The US Department of Labor issued its final overtime rule yesterday, increasing the amount “executive, administrative or professional employees” must be paid in order for companies to exempt them from overtime.
The final rule raises the salary level to $685 per week ($35,568 annually), under which overtime pay will be required when employees work more than 40 hours per week. The existing rule’s threshold is $455 per week.
“This rule brings a commonsense approach that offers consistency and certainty for employers as well as clarity and prosperity for American workers,” said acting US Secretary of Labor Patrick Pizzella.
The new rule also raises the total annual compensation level for highly compensated employees — who are exempt from overtime — to $107,432 per year from $100,000.
In addition, it allows “employers to use nondiscretionary bonuses and incentive payments (including commissions) that are paid at least annually to satisfy up to 10% of the standard salary level, in recognition of evolving pay practices,” according to the department.
The final rule takes effect on Jan. 1 and will affect an estimated 1.3 million employees.
An analysis by law firm Littler Mendelson noted the final rule does not include automatic updating of minimum salary requirements. However, the DOL said it would “update the standard salary level and HCE total compensation levels more frequently in the future using notice-and-comment rulemaking every four years.”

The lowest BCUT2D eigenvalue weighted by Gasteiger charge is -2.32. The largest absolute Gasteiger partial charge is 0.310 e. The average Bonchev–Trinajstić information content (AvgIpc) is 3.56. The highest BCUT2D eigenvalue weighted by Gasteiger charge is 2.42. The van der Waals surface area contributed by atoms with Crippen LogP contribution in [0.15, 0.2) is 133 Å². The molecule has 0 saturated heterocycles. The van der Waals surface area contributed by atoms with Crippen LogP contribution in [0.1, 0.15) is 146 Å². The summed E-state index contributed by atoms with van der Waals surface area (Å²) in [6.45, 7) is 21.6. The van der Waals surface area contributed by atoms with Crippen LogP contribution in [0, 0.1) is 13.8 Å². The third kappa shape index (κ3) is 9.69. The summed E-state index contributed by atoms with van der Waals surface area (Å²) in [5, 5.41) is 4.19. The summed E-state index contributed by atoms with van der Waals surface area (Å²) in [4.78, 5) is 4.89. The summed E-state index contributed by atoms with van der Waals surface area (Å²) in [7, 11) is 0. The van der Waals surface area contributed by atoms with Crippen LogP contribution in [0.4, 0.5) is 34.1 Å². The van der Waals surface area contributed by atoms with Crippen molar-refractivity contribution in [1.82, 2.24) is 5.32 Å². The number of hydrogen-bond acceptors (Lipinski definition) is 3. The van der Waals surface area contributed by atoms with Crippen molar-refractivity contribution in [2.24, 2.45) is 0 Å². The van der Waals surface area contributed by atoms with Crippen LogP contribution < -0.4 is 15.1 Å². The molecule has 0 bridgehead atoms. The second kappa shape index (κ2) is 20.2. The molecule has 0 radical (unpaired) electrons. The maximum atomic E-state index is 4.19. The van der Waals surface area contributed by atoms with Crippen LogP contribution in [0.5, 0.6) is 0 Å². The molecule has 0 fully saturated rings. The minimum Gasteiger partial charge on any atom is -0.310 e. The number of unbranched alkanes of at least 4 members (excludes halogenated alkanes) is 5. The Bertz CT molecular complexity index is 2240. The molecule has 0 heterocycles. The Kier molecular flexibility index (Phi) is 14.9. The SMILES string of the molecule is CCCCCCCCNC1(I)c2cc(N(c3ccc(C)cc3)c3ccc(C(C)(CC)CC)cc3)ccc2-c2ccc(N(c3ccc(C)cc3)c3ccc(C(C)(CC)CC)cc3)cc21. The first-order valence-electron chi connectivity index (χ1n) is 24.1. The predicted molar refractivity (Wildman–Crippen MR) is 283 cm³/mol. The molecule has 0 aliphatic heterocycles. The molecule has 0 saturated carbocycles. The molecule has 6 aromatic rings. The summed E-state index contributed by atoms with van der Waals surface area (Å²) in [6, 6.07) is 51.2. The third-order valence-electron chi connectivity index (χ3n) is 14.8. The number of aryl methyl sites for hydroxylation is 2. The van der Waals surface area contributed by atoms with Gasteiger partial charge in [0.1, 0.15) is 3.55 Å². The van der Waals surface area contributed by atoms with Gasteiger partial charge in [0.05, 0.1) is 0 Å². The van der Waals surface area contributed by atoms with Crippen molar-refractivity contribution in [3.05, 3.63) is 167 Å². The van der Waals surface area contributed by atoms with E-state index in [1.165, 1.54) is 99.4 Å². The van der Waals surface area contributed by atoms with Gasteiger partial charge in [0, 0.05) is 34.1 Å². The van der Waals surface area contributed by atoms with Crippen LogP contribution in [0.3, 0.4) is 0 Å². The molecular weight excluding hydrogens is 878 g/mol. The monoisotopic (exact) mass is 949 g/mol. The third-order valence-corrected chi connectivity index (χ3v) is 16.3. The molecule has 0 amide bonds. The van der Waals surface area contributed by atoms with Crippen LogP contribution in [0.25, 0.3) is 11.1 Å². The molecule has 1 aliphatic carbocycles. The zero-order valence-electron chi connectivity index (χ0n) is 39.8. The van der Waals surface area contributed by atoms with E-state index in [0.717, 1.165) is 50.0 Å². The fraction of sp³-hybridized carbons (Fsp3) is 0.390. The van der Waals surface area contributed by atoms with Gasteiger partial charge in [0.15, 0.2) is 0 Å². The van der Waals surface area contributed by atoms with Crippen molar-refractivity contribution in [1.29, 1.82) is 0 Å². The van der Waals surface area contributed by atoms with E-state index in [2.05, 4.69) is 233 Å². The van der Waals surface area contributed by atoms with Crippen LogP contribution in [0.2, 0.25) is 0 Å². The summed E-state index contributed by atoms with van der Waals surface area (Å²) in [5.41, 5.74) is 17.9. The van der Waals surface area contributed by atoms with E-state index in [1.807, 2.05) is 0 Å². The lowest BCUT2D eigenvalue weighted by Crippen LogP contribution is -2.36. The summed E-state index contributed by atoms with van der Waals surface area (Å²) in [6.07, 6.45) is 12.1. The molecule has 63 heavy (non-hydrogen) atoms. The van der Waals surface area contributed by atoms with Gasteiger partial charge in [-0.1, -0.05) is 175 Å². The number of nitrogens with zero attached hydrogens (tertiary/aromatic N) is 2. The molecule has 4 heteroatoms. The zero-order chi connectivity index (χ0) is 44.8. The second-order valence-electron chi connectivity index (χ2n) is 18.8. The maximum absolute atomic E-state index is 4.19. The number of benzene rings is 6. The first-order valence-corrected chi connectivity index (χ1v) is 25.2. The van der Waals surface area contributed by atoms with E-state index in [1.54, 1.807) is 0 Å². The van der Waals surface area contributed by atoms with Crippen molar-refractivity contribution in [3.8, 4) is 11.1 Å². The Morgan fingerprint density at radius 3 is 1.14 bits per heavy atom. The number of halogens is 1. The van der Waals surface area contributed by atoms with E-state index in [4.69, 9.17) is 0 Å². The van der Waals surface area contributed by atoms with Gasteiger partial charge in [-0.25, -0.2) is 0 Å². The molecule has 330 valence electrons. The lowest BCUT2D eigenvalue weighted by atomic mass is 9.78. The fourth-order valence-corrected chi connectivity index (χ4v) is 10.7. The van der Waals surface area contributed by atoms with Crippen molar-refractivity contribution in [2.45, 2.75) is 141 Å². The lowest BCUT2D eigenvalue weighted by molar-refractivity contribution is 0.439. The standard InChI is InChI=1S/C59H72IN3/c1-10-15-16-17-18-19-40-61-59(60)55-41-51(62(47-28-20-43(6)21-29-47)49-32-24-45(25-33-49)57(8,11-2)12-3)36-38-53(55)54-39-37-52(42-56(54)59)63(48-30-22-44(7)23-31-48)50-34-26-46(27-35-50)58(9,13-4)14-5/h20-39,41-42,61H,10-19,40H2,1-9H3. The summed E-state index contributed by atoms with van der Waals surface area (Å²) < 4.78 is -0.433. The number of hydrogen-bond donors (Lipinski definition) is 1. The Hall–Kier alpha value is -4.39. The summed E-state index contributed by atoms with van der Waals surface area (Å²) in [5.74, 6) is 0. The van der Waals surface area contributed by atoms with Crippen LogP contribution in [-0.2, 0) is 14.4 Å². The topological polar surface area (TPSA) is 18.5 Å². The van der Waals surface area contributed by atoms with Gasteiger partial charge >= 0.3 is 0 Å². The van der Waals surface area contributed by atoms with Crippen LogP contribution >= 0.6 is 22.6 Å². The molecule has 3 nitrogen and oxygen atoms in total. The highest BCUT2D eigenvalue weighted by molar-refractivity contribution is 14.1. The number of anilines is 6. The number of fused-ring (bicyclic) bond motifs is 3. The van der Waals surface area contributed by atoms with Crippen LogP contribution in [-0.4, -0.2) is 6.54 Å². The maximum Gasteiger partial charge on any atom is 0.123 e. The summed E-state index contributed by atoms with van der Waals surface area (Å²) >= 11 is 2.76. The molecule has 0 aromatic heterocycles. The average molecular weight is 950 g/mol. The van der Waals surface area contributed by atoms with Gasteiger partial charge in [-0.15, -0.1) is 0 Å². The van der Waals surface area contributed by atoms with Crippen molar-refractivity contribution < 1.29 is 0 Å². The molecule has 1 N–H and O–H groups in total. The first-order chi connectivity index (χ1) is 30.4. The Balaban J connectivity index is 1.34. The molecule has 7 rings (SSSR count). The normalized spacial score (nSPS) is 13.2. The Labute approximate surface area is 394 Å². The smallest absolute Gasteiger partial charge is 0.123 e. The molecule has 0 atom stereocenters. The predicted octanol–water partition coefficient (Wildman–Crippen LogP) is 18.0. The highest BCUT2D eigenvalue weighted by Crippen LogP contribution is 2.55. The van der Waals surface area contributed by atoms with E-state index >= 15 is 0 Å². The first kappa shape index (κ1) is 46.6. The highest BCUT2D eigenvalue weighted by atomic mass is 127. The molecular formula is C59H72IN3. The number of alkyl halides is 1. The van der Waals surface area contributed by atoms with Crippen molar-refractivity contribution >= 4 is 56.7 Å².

A previous rule established by the Obama administration was rejected by a federal court in Texas in 2017. That rule would have required workers to be paid $913 per week, or $47,476 annually, before they were not automatically eligible for overtime.
“The new rule grants minor relief by raising the exempt salary floor less than the previous proposal, raising the minimum salary for the highly-compensated exemption, counting some incentive pay as salary, and allowing retroactive ‘catch-up’ bonuses,” said George Reardon, an attorney who works with the staffing industry.
“However, the most urgently needed reform was ignored — clarification of the qualitative definitions of exempt white-collar work,” Reardon said. “Widespread noncompliance and punitive enforcement actions will continue.”
Meanwhile, Tuesday’s announcement of the new rule was met with concern by the National Employment Law Project.
“The Trump Labor Department’s rule says that if you make more than $35,568 a year, you’re a highly paid executive, administrator, or professional who doesn’t need overtime pay,” according to a statement by Christine Owens, executive director of the National Employment Law Project. “It will mean that millions more workers can be made to work 50, 60, or even 70 hours a week, missing time with their families and receiving no extra pay at all for their long hours and dedication.”
Owens said the new rule could be challenged in court.